When Uyen Luu – cook, blogger and supper club founder – invites you for lunch, you go on an empty stomach. As we climb the stairs to her kitchen, the smell of herbs and bubbling broth grows stronger. “I wanted to give you an idea of what proper Vietnamese cooking is about.
Luu describes herself as a “typical cook and feeder” – and when she tells you about the importance of food in her family, you understand why. Her cookbook, My Vietnamese Kitchen, is part autobiography. Luu grew up in Hackney after arriving with her mother and younger brother from Saigon in 1983 as refugees from the Communist regime. “People were starving because of the trade embargo,” she says. Up to 1.5 million tried to escape but many, if caught, were sent to “re-education camps”.
She has no memory of the camps, but does remember her grandmother on her father’s side, who opened up her front room as a small restaurant serving an “extraordinary noodle soup” to provide for her family. After her father, one of the “boat people”, was rescued by the British, he sent for them. But he had fallen in love with another woman at sea, leaving Luu’s mother to provide for her children. “Hackney in the 80s was tough,” explains Luu. “My mother sewed blouses that ended up in C&A in an East End sweatshop for 10p per shirt. But she cooked wonderful food on a budget, shopping for the best deals at Ridley Road and Brick Lane markets.”
After studying film and fine art at Central St Martins, Luu started her own small fashion company, juggling designing clothes with running a shop in central London. In 2009, she was forced to close as it proved too stressful. “The overheads were too high and I’d got myself into debt,” she explains, while dropping freshly made vegetable spring rolls into hot oil.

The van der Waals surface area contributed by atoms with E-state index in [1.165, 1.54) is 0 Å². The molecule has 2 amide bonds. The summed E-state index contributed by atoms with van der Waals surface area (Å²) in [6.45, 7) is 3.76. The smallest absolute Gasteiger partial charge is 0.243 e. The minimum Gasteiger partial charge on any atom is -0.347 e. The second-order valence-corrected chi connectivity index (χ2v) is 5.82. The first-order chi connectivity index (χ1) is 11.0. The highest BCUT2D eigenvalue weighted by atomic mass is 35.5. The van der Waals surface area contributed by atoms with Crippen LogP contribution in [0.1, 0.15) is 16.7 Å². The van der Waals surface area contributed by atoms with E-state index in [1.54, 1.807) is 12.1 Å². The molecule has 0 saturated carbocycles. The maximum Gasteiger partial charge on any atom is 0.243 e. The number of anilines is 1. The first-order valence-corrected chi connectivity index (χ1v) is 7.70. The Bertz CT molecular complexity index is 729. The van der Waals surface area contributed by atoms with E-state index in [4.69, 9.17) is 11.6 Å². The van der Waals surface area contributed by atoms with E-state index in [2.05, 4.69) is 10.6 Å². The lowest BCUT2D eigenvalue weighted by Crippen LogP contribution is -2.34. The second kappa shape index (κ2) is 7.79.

She worked, briefly, as a fundraiser for the Jamie Oliver Foundation and Oliver’s website; Luu even found herself teaching Oliver how to make perfect summer rolls for his TV show. At the same time, she was cooking for friends. “They’d all turn up here and I’d cook. They all said I should try getting into the food industry.”
Luu never intended to turn food into a career. It’s hard to believe, as she expertly mixes delicate dipping sauces, that she couldn’t cook her native cuisine until six years ago. “In 2009 I was cooking a lot of Italian because my mum never allowed me in the kitchen [growing up].” Luu then convinced her mum to teach her and began hosting what was then the only Vietnamese supper club in London. “Once you know the principles: how to balance salty, sweet and sour, and adding heat to that, it’s quite easy to master,” she says. “It’ll always feel like I’m trying to achieve mum’s standard – that’s where the bar is set.”
The rising popularity of Vietnamese food in the UK is not lost on Luu – “although my bugbear is when it’s done incorrectly”. Vietnamese cooking is very precise, she explains, while chopping spring onions so fast that I have to look away. “When I notice corners have been cut – the wrong type of noodles or herbs with the wrong soup – it drives me mad.”
Luu teaches me how to make summer rolls. Hers are expertly filled and rolled within seconds, while mine look like they’ve been through a hot wash. She looks a little disappointed. “Try again! I want you to master it!”
As I give it a go, Luu explains how she believes food affects mood. Vietnamese cuisine, she says, “doesn’t bring you down, it’s light” – in Vietnamese culture, eating is about emotional wellbeing, too. She continues: “Cooking is very emotional for me, it’s tied up into my family’s story” – she thinks for a moment – “and it brings people together.”